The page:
Simon had only seen a Dragon Hunter in action twice before. The second time had been in preparation for the Battle of Nettingo, where he had observed Franclin training with Sapphire. The first time had been during the roughly six-month period where he had been stranded in Calsin without any sort of indication how he had gotten there. His wings had been glimpsed under his cloak while traveling through a town in Distisil, and he had subsequently been chased for nearly a hundred miles before he had been able to escape by flying out across the Inland Ocean.
During both of these other occasions, he hadn’t actually felt any particular terror or fright. Watching Franclin train had mostly just been amusing, as the latent tension between the armored male and Sapphire had been quite entertaining. Running from the other Hunter had simply been an attempt to avoid being locked up, as at the time, he hadn’t had any particular worries about a permanent death.
Now, though, he felt himself very nearly paralyzed by fear. He was injured, he was barely able to keep his wings from revealing themselves, and there was an angry mob racing towards him. Should they actually survive the mob, they were likely going to be faced with the Dragon Hunter’s own wrath. No, the situation wasn’t good. And it wasn’t likely to get any better.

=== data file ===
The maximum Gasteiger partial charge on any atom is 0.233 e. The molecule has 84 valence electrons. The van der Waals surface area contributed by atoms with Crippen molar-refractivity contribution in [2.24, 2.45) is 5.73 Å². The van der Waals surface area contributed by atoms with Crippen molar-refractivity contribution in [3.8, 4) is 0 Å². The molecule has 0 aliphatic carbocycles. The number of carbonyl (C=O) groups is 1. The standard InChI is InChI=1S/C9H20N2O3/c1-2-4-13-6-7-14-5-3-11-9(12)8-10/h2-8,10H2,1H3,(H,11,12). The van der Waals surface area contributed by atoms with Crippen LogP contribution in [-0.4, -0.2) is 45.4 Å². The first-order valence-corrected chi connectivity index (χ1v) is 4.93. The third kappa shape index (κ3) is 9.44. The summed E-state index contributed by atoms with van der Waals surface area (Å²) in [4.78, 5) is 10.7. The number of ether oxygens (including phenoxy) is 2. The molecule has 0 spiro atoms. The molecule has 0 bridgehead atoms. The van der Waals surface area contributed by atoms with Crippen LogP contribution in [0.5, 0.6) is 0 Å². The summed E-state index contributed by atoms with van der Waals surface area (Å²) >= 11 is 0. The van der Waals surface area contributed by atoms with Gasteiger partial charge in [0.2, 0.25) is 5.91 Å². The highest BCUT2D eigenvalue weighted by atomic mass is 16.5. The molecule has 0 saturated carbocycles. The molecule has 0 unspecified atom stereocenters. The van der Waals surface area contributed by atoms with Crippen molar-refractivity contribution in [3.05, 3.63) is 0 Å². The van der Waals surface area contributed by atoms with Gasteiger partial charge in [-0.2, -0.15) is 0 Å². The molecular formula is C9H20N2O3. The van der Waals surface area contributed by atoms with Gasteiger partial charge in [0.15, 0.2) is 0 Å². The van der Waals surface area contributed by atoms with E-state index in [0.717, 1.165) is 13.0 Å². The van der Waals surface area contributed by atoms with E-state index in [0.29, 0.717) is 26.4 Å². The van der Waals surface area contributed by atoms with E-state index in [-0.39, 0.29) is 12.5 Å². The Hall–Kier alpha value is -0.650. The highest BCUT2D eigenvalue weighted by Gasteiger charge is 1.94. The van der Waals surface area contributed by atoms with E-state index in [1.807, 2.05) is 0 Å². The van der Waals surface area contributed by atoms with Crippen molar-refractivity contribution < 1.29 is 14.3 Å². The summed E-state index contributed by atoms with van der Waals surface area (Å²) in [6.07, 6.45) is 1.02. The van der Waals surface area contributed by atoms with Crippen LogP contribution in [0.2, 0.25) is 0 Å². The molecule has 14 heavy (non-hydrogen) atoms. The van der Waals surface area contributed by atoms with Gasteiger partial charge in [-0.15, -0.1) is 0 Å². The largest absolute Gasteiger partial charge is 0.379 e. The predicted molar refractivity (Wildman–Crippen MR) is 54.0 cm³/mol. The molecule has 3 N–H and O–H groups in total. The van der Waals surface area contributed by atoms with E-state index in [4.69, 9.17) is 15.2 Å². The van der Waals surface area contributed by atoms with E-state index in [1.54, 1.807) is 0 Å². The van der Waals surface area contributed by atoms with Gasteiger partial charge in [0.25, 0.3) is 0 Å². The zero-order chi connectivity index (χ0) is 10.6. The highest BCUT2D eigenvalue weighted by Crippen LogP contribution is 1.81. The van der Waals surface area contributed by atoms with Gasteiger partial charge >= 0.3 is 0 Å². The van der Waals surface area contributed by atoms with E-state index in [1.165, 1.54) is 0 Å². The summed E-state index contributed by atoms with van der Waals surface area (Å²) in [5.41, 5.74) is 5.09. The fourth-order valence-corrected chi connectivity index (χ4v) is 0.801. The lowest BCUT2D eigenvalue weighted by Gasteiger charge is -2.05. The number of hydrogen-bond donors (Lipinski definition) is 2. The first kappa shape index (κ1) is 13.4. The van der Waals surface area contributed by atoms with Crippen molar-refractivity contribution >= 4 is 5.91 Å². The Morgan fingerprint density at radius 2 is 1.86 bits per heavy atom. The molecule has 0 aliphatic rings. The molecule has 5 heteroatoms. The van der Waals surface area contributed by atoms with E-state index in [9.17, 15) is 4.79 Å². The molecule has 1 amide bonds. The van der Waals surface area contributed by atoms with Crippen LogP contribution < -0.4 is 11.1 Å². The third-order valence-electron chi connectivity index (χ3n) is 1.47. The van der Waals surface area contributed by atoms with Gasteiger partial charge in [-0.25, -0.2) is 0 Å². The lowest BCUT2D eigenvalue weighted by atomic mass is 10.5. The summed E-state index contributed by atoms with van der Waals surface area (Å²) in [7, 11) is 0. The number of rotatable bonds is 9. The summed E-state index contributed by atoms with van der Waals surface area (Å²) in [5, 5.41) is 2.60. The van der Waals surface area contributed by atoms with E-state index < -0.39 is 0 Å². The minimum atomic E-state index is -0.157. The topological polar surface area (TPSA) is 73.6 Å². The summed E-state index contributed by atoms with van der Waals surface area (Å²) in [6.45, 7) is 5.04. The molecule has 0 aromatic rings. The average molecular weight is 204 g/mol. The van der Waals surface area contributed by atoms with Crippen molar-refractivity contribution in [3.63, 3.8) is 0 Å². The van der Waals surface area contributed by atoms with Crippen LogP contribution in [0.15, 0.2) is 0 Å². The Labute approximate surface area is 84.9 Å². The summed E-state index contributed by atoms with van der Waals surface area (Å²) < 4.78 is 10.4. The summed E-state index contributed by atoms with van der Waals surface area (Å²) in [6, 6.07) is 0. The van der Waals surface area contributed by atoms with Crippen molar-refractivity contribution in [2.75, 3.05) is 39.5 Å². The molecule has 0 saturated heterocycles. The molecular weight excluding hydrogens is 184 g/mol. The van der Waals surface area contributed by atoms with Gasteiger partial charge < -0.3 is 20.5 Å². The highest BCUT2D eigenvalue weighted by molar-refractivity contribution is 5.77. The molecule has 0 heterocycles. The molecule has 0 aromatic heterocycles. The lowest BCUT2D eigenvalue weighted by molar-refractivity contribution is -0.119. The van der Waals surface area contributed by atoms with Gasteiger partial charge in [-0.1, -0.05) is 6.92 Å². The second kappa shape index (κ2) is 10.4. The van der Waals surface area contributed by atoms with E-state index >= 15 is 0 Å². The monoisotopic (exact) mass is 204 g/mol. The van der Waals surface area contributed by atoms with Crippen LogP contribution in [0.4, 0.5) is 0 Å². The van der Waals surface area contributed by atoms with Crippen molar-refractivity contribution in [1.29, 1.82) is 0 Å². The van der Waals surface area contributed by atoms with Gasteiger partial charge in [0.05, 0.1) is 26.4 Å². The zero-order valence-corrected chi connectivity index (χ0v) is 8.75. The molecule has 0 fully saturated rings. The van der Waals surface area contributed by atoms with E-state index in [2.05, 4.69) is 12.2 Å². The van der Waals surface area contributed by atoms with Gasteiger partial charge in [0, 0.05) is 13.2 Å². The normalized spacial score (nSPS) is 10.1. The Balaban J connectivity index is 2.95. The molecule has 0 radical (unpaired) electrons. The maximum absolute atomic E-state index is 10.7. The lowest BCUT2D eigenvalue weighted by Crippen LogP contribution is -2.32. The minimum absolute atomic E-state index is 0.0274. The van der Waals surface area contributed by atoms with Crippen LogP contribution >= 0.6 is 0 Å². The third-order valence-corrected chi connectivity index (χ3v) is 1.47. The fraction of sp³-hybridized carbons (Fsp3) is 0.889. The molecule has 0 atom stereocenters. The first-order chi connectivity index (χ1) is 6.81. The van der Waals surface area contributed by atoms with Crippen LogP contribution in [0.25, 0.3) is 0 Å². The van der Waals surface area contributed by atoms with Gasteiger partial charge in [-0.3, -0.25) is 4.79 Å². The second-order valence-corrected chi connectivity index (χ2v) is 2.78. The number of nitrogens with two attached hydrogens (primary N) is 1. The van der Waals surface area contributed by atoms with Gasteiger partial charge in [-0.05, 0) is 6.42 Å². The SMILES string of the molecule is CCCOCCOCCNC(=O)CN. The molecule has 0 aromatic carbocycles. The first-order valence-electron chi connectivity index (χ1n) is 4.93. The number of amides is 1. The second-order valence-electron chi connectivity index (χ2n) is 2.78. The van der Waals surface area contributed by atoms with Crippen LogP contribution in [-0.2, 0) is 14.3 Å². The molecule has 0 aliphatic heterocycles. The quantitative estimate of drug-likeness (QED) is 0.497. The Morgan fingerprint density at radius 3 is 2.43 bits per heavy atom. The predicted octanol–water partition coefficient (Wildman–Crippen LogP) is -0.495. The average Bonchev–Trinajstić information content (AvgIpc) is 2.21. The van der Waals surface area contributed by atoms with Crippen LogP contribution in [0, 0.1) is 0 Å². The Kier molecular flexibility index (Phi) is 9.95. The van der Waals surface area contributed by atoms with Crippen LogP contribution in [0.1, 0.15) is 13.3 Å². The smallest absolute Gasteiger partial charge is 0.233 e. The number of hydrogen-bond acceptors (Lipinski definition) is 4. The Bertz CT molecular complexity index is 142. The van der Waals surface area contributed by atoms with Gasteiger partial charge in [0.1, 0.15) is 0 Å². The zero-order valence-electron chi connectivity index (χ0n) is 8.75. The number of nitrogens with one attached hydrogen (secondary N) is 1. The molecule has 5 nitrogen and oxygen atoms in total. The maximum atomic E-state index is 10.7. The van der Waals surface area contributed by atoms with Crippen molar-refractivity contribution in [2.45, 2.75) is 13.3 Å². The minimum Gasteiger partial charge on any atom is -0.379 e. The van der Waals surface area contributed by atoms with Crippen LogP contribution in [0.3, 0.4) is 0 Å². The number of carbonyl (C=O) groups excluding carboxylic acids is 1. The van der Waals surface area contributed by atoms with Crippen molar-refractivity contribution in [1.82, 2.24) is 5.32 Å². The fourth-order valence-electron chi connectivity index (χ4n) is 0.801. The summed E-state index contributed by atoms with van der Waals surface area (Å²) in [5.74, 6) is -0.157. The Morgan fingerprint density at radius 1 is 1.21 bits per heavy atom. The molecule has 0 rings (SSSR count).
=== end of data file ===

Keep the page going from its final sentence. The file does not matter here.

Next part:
The Hunter’s silver armor gleamed in the soft morning light as enchantments began to flicker with internal magic. Behind them, the mob raced onward. While the people on foot seemed to be falling behind, a number of them had leaped up onto horses, which allowed them to rush forward with a speed that Simon really didn’t appreciate.
“Not to worry, not to worry.” Mav took his stance at the rear of the wagon. “I’ve faced off hoards worse than this, believe me! We’ll make it through, and you’ll have a story for your grandchildren.”
“Uh, huh.” Simon took a deep breath, some of his pain returning. “You’re going to take on all those people?”
“My dear sir, I would never willingly harm another sentient being. I am, after all, a monster slayer.” Mav dipped his head. “However, I do hope that I can talk some sense into them. Most people, even fogged with rage, are quite reasonable if you approach them properly.”
“I don’t buy it.” Fortrina raised a wrinkled eyebrow. Still in her elderly form, she wasn’t doing a particularly good job of actually selling her ancient status. “If you’re so good with words, why are they chasing us?”
Mav chuckled deeply, his voice booming across the nearby forest. As the laughter died down, he took a deep breath and simply firmed up his stance, holding his sword at the ready next to his side.